standardized reference styles; the class participation requirement; and the late assignment
policies, among others.
The paper offers a critical revision of these practices through the development and
application of the Walls,”“Doors,”“Fences(WalDorF[3]) model, which classifies
instructional assignment statements into guiding and necessary statements (Walls);
unnecessarily restrictive statements (Fences); and statements promoting creativity and
self-direction (Doors). To illustrate this model, the paper uses an example of an assignment
likely to be offered in a Foundations in Library and Information Sciencecourse; some
version of this course can be found in most LIS programs under different names.
The classification of statements from the assignment description into WalDorF is based on
the questions guided by the Rogerian learner-centered approach, namely: does the
assignment requirement enable significant learning, experiential learning, and facilitative
learning, as will be defined below? Does it foster studentsopenness to experience, sense of
personal satisfaction, and spontaneity? (Rogers, 1995). In addition, the paper analyzes two
other elements of the course design the requirement of class participation and the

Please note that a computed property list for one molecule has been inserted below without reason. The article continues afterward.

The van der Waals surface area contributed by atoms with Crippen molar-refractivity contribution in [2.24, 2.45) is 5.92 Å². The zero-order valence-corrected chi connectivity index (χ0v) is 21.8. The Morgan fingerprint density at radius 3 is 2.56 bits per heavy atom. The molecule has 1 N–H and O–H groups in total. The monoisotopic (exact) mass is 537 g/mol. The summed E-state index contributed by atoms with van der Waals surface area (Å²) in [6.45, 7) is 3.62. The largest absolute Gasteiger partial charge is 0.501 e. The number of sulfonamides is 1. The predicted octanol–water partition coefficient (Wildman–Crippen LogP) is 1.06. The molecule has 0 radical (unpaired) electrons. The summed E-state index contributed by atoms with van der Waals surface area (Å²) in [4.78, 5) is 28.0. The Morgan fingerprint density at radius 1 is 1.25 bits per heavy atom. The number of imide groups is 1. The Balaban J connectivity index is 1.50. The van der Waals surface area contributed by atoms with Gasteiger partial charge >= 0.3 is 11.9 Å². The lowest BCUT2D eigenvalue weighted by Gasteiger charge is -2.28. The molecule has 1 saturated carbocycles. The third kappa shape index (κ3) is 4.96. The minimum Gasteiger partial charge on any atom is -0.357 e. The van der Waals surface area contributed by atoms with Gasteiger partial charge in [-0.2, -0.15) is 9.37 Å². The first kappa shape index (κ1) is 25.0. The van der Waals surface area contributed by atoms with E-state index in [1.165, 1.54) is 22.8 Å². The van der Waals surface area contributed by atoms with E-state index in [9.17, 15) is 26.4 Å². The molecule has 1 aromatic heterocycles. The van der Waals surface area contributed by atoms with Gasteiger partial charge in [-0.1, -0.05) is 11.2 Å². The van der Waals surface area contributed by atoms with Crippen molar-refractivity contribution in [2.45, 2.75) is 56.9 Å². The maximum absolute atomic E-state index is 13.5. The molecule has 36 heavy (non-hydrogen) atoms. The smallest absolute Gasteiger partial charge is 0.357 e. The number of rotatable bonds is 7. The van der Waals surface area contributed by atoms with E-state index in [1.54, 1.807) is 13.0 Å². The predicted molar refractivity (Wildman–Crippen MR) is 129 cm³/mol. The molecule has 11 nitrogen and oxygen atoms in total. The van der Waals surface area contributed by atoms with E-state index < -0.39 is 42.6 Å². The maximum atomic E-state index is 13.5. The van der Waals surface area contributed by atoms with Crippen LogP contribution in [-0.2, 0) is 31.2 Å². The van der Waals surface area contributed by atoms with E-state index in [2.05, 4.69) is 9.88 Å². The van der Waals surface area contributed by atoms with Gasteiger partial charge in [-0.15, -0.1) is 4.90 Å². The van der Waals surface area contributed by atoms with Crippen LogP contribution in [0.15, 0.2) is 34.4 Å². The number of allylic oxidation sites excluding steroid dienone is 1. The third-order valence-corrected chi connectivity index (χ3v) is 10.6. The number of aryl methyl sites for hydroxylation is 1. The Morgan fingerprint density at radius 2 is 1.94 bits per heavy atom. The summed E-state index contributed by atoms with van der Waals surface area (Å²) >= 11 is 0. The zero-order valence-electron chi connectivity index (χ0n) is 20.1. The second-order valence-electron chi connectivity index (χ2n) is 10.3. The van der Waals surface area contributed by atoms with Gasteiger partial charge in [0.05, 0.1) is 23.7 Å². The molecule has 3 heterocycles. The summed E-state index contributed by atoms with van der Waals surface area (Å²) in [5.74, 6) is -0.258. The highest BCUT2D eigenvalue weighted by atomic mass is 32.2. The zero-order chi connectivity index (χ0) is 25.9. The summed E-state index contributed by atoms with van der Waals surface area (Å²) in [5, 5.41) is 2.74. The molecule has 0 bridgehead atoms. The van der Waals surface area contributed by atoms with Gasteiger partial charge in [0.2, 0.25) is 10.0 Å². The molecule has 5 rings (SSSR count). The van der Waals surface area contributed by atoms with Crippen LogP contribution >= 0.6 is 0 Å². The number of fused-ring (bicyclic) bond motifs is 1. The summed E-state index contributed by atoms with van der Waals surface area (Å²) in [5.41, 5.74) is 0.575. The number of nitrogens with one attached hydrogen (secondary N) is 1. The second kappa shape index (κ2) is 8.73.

overall language and tone of the syllabus for their potential to promote psychological
safety and psychological freedom, both of which were identified by Rogers (1995) as
contextual conditions for enabling creativity in the classroom. The paper concludes with
suggested directions for future research. Written by an LIS educator, who therefore uses
professors,”“educators,and weinterchangeably, it is addressed to LIS teaching faculty,
students, and practitioners.
This paper is written from a North American perspective and in the context of
North American LIS education, although international scholarship is integrated in the below
analysis. However, it is believed that similar issues, challenges, and dilemmas may be
encountered by educators in other socio-cultural settings, and therefore it is likely that the
usefulness and applicability of the paper will reach beyond the North American milieu, at
least in its foundational statements if not in nuances and details.